This is the latest of the Wayward Children novellas, and it returns the reader to the world of the Moors – the home that Jack and Jill found when they went through their door. McGuire’s second novella explored Jack and Jill’s life before they attended the Home for Wayward Children. I actually hadn’t expected her to return the Moors, but Jack and Jill’s return at the end of the Every Heart a Doorway had certainly left the potential to explore more of their story.
The novel begins in Christopher’s room, formerly Jack’s, as lightning strikes in his basement. A door follows the lightning, and two teen girls come through – a girl none of them know and what appears to be Jill. Sumi quickly corrects them that is Jack in Jill’s body, and once they wake the unconscious twin, Jack confirms that Jill and her master did indeed force her mentor to perform a body swap between the two. Jack has to go back to the Moors to regain her true body before she cracks from the wrongness and save her chosen home as Jill and the Master are about to shift the balance of the Moors. The only place she could think to go to regroup was her former school, and she quickly finds allies to go back with her, including Sumi, Kade, Cora and Christopher – despite the school’s no quest rule.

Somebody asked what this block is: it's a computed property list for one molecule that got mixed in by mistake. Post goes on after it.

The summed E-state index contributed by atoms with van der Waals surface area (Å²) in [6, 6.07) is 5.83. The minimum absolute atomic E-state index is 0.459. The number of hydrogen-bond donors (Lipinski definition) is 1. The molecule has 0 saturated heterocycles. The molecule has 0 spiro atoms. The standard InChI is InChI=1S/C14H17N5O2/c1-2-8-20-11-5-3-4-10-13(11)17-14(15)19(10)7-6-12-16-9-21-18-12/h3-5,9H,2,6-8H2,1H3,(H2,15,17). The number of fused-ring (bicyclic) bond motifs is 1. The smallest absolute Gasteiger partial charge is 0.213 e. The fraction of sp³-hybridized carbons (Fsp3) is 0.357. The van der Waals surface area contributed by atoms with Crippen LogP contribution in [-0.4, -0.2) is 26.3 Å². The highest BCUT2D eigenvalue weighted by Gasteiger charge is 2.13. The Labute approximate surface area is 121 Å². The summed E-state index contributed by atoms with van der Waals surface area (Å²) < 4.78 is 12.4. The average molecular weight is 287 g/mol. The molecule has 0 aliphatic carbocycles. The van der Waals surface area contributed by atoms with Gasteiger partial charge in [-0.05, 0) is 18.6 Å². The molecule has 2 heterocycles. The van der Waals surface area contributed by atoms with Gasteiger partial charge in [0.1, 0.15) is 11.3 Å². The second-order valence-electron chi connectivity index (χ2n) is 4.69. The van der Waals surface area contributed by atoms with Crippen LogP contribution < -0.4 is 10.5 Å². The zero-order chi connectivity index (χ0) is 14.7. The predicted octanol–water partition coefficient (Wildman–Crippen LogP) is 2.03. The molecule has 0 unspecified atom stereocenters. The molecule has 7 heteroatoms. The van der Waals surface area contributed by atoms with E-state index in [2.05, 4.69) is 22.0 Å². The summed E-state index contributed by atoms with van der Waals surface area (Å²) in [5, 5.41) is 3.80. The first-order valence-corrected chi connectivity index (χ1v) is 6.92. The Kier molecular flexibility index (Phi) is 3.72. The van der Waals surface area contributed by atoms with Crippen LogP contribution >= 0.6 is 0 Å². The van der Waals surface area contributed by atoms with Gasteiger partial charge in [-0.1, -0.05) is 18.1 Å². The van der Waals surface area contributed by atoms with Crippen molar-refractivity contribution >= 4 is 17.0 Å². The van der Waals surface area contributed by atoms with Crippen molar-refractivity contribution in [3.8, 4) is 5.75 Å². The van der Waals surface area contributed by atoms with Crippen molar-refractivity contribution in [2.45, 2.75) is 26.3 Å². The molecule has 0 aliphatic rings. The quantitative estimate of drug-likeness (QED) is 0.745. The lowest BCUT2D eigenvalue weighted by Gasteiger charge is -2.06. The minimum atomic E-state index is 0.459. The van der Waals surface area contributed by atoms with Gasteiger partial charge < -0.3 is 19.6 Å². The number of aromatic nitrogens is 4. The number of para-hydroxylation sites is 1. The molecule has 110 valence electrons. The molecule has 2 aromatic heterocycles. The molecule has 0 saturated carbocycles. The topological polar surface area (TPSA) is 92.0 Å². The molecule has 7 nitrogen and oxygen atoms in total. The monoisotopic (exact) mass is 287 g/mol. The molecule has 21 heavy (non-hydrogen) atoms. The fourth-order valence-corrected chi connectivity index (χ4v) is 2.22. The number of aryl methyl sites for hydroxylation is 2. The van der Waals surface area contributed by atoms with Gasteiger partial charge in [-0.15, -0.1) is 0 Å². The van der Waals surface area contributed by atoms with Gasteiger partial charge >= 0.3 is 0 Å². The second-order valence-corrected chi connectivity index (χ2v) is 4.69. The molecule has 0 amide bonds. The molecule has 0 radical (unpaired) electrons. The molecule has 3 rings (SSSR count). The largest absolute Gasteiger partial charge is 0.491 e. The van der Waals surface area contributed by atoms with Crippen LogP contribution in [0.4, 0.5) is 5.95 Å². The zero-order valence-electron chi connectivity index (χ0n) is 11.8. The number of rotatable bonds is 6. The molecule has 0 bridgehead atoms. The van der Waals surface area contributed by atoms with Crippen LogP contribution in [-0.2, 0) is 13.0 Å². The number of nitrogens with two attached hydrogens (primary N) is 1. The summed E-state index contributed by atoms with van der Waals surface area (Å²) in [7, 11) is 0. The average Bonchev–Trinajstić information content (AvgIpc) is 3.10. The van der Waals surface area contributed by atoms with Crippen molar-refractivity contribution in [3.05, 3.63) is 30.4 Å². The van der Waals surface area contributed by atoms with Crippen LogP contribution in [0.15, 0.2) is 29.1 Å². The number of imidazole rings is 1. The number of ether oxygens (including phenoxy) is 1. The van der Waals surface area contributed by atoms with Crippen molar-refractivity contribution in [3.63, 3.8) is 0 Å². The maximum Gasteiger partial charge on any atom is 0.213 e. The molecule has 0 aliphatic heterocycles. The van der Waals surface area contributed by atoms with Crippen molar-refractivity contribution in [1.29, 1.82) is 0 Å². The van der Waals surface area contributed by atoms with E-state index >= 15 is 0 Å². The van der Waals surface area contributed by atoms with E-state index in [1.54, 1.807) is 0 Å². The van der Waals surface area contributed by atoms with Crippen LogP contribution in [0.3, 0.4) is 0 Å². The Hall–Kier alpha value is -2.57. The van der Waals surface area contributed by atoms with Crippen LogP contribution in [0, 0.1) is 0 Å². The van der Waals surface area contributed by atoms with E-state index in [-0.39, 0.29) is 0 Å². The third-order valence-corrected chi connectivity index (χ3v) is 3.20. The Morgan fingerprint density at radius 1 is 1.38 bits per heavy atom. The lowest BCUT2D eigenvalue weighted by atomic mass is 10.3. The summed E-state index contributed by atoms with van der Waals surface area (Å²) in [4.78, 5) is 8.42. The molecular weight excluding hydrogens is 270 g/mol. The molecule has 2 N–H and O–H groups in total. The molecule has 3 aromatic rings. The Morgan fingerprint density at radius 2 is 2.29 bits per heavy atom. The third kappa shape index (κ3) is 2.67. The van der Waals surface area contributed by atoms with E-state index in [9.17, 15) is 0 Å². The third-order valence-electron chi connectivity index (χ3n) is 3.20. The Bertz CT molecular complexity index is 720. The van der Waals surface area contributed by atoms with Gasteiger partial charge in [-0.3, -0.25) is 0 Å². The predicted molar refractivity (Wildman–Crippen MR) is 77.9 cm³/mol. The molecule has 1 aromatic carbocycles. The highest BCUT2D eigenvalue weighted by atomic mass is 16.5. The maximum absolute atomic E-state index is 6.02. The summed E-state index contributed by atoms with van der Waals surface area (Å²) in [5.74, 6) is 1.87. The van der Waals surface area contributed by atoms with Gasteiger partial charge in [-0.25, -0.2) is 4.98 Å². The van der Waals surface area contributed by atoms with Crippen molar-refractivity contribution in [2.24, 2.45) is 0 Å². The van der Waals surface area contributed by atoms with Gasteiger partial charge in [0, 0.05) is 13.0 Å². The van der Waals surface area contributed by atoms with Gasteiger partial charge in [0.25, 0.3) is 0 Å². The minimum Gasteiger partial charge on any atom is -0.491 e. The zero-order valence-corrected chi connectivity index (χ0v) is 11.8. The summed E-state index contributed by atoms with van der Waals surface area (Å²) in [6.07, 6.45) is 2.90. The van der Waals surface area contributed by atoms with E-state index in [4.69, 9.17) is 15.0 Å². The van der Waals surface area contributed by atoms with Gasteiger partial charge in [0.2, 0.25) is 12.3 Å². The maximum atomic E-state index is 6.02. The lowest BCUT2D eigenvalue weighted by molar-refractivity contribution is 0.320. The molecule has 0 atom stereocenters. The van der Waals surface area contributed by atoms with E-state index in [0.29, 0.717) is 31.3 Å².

Since I liked the Moors and the idea of a world where the mad scientist and the evil vampire master serve to keep each other in check, I was happy enough to go back. I liked this one more than some other novellas in the series, but I also felt like it was more distant? McGuire has had a slightly omniscient perspective in all of these, but she also has used one character’s view point to provide that emotional connection. In Down Among the Sticks and Stones, the narrator reveals Jack’s emotional inner life, and while the first novel used Nancy as its center. This novella lacked that. She briefly touched on Cora and Christopher’s view points but it felt more removed. Even the insights into Jack seemed to be mostly ones she shared vocally or statements other made about her rather than from the narrator? That might be incorrect, it just felt like this novella let us less into people’s heads and was more focused on the actions required to happen to get to the end.